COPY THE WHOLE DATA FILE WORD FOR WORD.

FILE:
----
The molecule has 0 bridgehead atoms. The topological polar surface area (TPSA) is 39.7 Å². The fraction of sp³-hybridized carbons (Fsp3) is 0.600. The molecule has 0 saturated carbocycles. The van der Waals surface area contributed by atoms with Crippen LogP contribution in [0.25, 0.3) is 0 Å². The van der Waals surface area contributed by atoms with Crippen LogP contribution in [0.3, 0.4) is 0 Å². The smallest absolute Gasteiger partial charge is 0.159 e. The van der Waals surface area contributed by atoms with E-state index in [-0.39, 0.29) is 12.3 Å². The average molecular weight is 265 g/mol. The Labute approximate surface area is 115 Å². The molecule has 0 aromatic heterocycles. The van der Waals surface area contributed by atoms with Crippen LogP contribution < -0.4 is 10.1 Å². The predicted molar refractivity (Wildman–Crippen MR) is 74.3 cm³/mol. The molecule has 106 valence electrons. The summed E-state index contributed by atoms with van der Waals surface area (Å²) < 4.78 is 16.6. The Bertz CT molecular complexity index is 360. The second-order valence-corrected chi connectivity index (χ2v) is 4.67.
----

The molecule has 0 bridgehead atoms. The topological polar surface area (TPSA) is 39.7 Å². The fraction of sp³-hybridized carbons (Fsp3) is 0.600. The molecule has 0 saturated carbocycles. The van der Waals surface area contributed by atoms with Crippen LogP contribution in [0.25, 0.3) is 0 Å². The van der Waals surface area contributed by atoms with Crippen LogP contribution in [0.3, 0.4) is 0 Å². The smallest absolute Gasteiger partial charge is 0.159 e. The van der Waals surface area contributed by atoms with E-state index in [-0.39, 0.29) is 12.3 Å². The average molecular weight is 265 g/mol. The Labute approximate surface area is 115 Å². The molecule has 0 aromatic heterocycles. The van der Waals surface area contributed by atoms with Crippen LogP contribution < -0.4 is 10.1 Å². The predicted molar refractivity (Wildman–Crippen MR) is 74.3 cm³/mol. The molecule has 106 valence electrons. The summed E-state index contributed by atoms with van der Waals surface area (Å²) < 4.78 is 16.6. The Bertz CT molecular complexity index is 360. The second-order valence-corrected chi connectivity index (χ2v) is 4.67.